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    • Sorry, I was distracted while typing this and didn’t check it over. Ignore the second “I thought”.

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  4. When I first read about this, I’ll admit to feeling a bit nauseous. If atheists want to invest time and money into building an edifice to encourage the appreciation of beauty and the natural universe, BUILD SCHOOLS! If you can’t build a school, consider your brain – and your children’s and student’s brains – as ‘secular temples’ and fill them with knowledge and reason. Don’t mimic the religious and pray – DO SOMETHING! Don’t sing hymns. Instead, speak out against injustice, racism, homophobia, sexism, misinformation and propaganda wherever and whenever you can. Don’t be a sunbeam for Jesus, be a squeaky wheel for Reason. And you can start by telling de Botton to take a running leap.

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  5. I asked him whether or not the negative response from atheists (particularly on Twitter) surprised him, to which he replied “It’s understandable, as the temple thing was a provocation/concept, not a real plan (which it’s mysteriously morphed into)”, even though he seems to be heavily involved in the planning of it. I agree that it appears to be more about advertising his book than anything else. If it does go ahead, it will be a massive waste of resources that could be put to much better use elsewhere.

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    • oh now it’s just a ‘concept’? what a true evidence that this is just shameless marketing for his book. I wonder if to build such temple he’d pay from his own rich philosopher pocket or he’d ask for donations too. This story stinks like L Ron Hubbard craeting scientology.

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  6. Nice article, Marty. Most rational people take the “good parts” of religion and leave the rest anyway. The good parts are evolutionarily advantageous to our survival. The Golden Rule has been around for 5,000 years, because it WORKS. Saying that we could form a religion out of all the good parts is a subversive attack on people’s individual choice to not participate in religion in the first place, tying down humanism, objectivism, nihilism, agnostic atheism and many more under one label of “Atheism as Religion”. It’s a naive, dull suggestion at best, with pernicious undertones.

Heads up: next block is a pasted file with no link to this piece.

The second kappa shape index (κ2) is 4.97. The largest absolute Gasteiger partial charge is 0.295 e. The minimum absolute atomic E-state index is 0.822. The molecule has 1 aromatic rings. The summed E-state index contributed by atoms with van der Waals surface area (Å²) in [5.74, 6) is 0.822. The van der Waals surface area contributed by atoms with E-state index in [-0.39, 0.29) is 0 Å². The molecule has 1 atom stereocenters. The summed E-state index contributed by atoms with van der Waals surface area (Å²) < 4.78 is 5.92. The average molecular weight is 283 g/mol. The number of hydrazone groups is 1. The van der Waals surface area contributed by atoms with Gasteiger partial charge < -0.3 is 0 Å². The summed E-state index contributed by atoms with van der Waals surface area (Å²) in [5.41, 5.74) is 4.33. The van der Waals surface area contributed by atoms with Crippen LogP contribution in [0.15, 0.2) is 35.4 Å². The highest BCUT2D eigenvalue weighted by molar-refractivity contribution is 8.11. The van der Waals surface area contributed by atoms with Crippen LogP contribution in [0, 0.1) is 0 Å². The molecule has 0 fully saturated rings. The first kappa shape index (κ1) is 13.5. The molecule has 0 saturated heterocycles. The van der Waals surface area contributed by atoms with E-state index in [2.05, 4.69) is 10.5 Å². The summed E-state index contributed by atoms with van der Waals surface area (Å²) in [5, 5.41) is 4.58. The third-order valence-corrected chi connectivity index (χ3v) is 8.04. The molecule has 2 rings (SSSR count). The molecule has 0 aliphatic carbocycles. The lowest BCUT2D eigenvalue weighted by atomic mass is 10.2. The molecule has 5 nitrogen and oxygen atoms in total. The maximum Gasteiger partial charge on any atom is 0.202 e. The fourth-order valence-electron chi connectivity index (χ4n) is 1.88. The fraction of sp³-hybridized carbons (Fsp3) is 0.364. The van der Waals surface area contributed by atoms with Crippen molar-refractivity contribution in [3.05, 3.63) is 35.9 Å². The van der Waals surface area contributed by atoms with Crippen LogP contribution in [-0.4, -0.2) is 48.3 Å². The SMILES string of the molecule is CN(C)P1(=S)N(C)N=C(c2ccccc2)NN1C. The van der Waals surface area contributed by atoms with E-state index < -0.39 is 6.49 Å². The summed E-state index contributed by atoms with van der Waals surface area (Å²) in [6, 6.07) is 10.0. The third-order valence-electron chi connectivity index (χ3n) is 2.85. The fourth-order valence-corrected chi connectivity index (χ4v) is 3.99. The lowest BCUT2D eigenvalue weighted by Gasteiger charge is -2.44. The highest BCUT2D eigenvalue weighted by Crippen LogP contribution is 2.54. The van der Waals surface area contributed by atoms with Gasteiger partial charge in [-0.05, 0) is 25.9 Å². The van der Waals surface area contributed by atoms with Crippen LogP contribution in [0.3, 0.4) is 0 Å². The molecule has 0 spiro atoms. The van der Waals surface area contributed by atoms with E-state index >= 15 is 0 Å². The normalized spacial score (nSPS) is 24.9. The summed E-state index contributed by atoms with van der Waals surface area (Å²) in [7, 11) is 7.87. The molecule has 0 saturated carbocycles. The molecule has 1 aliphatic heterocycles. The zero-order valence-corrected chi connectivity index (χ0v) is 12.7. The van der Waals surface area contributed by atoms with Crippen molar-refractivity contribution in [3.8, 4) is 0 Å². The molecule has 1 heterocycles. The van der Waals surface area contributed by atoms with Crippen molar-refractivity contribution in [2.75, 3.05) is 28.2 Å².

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  7. I couldn’t agree more. If you want a temple or whatever, go back to being religious. If you think the only place we can find communal bonding is a church, you’re a moron. I’ve found more community in a book club than I ever did at church.

    Alain calls himself an atheist, but seems to have a theists attitude toward atheism: that it is somehow sterile.

    Guess what, Alain, life is what you bring to it. You think religion can’t be sterile? You’re not looking very hard. Check out the various super ascetic sects of any of a number religions.

    Oh, and while I’m criticizing, thanks for added fuel to those who like to claim that atheism is just another religion. Just what they wanted, someone with too much money and time to build an atheist temple.

    The extent to which he didn’t think this endeavor through would make a Tea Partier proud.

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  8. I’m with you 100% Marty. The idea of an atheist temple is obnoxious. Botton needs some serious help with his so called ‘thinking’. His arguments to build the temple are weak. If he really thinks it’s a problem that an atheist admires the architecture of churches, then he should shred his philosoper diploma in thousands of tiny pieces. A church is just a building, like a mall or a supermarket. We don’t need to know the purpose of a bulding to admire its beauty. We can just like it. And hey, if the building was made with a religious purpose, still, it s science – math – that made the bulding come true – not the collective prayers of the people or the power of god.